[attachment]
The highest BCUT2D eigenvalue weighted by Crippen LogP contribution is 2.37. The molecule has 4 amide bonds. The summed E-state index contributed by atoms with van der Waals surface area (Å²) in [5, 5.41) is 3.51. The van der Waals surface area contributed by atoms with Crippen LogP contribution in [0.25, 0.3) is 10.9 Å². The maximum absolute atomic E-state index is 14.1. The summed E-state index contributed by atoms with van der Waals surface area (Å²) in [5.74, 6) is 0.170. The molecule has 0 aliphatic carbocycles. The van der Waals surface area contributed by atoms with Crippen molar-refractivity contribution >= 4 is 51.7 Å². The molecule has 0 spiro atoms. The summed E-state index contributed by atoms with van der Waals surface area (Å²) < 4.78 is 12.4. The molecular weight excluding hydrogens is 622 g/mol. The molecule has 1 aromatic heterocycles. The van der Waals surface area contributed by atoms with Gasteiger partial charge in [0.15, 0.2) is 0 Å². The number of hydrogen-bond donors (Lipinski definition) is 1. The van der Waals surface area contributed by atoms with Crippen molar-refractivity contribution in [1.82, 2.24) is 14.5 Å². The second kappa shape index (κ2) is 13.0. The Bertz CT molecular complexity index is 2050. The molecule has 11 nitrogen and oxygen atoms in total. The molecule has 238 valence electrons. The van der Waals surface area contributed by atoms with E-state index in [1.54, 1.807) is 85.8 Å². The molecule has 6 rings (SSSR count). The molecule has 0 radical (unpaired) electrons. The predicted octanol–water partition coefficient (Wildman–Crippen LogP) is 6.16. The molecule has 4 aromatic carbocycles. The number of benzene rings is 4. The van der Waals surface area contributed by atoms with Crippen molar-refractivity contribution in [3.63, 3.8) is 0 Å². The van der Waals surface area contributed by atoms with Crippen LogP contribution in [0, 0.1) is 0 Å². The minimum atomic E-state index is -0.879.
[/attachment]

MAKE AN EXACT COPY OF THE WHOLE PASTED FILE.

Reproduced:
The highest BCUT2D eigenvalue weighted by Crippen LogP contribution is 2.37. The molecule has 4 amide bonds. The summed E-state index contributed by atoms with van der Waals surface area (Å²) in [5, 5.41) is 3.51. The van der Waals surface area contributed by atoms with Crippen LogP contribution in [0.25, 0.3) is 10.9 Å². The maximum absolute atomic E-state index is 14.1. The summed E-state index contributed by atoms with van der Waals surface area (Å²) in [5.74, 6) is 0.170. The molecule has 0 aliphatic carbocycles. The van der Waals surface area contributed by atoms with Crippen molar-refractivity contribution >= 4 is 51.7 Å². The molecule has 0 spiro atoms. The summed E-state index contributed by atoms with van der Waals surface area (Å²) < 4.78 is 12.4. The molecular weight excluding hydrogens is 622 g/mol. The molecule has 1 aromatic heterocycles. The van der Waals surface area contributed by atoms with Gasteiger partial charge in [0.15, 0.2) is 0 Å². The number of hydrogen-bond donors (Lipinski definition) is 1. The van der Waals surface area contributed by atoms with Crippen molar-refractivity contribution in [1.82, 2.24) is 14.5 Å². The second kappa shape index (κ2) is 13.0. The Bertz CT molecular complexity index is 2050. The molecule has 11 nitrogen and oxygen atoms in total. The molecule has 238 valence electrons. The van der Waals surface area contributed by atoms with E-state index in [1.54, 1.807) is 85.8 Å². The molecule has 6 rings (SSSR count). The molecule has 0 radical (unpaired) electrons. The predicted octanol–water partition coefficient (Wildman–Crippen LogP) is 6.16. The molecule has 4 aromatic carbocycles. The number of benzene rings is 4. The van der Waals surface area contributed by atoms with Crippen molar-refractivity contribution in [3.63, 3.8) is 0 Å². The van der Waals surface area contributed by atoms with Crippen LogP contribution in [0, 0.1) is 0 Å². The minimum atomic E-state index is -0.879.